Lifting Literacy: Putting a 5-Year-Old Playwright in the Spotlight

Ford Burkhart, Chris Richards photo

Sharon O’Brien had a dream before landing in entrepreneurship classes at McGuire in 2004. She wanted to build on her degrees in theater education and cinematography.

“I didn’t want to let it go,” she says. “But how could I move this forward?” The McGuire Center showed her how: by starting a nonprofit business that would endure. 

“McGuire forced us to validate our reasons to go nonprofit and gave us experience in how to be businesslike, how to do a budget, with expenses and revenue.”

“I attribute my long-term success to that. I am growing it today because it started out with understanding the business model and how to make it all work.”

Twelve years later, her nonprofit, called Stories That Soar!, encourages the writing and staging of dramas at schools, with three employees and 25 or so paid actors, dancers, singers and musicians. She works with 13 local schools in six school districts. 

On stage, the professional actors give student writers a chance to see their stories as theater. With creative costumes — crowns, scepters, wands, a dog nose, a monkey mask — they perform stories as short as three sentences or up to two pages, written by children as young as 5 or 6, in any language. Some stories are the usual fairies and dragons, but some are about real life in a family. “One kid wrote about visiting his dad in jail,” O’Brien recalls.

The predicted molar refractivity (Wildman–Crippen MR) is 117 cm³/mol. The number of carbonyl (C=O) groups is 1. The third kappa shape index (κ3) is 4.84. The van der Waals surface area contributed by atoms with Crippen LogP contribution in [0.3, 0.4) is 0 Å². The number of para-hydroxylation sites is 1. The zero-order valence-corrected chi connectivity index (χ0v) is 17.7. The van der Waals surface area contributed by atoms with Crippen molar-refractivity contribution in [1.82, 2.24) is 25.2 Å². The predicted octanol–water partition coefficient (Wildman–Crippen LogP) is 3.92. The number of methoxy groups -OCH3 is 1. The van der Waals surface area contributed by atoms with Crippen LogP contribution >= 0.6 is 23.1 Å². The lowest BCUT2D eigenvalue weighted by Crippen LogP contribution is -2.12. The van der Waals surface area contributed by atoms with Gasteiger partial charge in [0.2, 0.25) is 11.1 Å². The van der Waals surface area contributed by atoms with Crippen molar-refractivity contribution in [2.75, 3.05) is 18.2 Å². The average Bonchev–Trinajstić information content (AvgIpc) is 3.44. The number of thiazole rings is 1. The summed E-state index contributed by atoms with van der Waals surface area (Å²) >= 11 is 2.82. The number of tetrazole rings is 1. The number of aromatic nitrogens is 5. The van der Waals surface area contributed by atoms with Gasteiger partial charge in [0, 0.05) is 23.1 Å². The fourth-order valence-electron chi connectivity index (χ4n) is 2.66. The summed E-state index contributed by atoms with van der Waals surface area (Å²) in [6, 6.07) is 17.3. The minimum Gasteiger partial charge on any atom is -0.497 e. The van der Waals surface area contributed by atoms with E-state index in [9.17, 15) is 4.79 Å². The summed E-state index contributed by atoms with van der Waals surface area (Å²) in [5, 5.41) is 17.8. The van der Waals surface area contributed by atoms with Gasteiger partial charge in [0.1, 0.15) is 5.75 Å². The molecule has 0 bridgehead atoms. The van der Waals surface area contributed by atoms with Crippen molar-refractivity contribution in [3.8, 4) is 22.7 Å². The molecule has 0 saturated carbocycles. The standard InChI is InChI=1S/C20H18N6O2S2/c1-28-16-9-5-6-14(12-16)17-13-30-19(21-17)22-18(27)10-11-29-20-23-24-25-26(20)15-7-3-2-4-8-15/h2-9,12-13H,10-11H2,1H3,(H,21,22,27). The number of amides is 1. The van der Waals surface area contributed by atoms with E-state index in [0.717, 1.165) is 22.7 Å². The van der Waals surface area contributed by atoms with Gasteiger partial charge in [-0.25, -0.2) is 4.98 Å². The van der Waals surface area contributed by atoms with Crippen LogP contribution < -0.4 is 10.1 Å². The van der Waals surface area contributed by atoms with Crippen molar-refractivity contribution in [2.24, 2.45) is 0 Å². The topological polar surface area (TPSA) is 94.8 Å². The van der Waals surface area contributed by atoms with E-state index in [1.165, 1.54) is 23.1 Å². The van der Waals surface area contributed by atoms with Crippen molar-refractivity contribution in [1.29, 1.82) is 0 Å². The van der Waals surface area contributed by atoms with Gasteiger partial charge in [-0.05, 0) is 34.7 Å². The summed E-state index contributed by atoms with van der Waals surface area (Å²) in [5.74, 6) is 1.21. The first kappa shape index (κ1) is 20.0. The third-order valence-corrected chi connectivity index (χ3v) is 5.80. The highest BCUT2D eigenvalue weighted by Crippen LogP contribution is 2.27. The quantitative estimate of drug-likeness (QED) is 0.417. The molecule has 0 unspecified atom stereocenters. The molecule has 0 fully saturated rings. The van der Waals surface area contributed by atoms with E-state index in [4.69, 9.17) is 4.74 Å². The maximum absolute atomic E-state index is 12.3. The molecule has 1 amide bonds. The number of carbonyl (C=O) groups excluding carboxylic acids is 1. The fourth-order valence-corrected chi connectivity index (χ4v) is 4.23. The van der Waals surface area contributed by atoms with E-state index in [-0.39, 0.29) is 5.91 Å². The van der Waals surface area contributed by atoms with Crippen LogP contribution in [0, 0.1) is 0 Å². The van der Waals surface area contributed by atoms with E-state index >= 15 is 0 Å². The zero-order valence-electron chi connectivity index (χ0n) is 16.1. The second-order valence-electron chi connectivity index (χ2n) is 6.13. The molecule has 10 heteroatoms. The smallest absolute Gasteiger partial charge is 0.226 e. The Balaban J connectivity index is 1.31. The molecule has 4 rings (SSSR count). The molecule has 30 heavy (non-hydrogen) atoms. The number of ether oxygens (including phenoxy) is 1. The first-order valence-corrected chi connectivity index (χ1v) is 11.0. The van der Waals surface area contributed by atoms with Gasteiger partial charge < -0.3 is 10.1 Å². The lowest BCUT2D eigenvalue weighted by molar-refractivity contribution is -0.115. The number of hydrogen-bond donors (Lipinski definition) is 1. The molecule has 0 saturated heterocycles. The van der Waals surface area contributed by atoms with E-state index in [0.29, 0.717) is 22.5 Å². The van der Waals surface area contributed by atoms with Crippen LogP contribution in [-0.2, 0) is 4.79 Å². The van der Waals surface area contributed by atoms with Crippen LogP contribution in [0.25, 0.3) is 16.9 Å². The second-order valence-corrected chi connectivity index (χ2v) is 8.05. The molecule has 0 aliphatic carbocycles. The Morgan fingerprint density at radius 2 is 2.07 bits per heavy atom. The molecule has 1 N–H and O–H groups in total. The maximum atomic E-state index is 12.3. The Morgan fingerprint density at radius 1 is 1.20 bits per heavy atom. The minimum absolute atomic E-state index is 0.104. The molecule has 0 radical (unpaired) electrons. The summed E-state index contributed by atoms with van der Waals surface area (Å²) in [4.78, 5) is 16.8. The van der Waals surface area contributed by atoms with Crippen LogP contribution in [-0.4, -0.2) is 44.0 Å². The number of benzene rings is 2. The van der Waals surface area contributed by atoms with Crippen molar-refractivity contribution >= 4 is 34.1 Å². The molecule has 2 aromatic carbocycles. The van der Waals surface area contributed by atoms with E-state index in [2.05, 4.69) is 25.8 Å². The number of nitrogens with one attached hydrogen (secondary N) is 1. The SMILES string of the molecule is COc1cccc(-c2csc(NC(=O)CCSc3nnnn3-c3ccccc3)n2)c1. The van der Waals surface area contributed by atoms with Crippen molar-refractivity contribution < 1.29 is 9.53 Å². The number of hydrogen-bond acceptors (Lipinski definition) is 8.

A show includes 20 to 25 stories, with funding of $5,000 and up. Most of that comes in from grants and donations, while schools kick in a “host fee” of about 30 percent to the partnership. 

Stories That Soar! was invited to merge in 2011 with four other local outfits to form Literacy Connects, where O’Brien remains on the management team.

To keep her entrepreneurial skills sharp, O’Brien entered the McGuire Center’s recent Social Impact Pitch Competition for early-stage social ventures with a pitch for a new nonprofit program: Stories that Soar! High, an addition to high school drama curriculum focused on community literacy, leadership and service learning. She won second place and $10,000.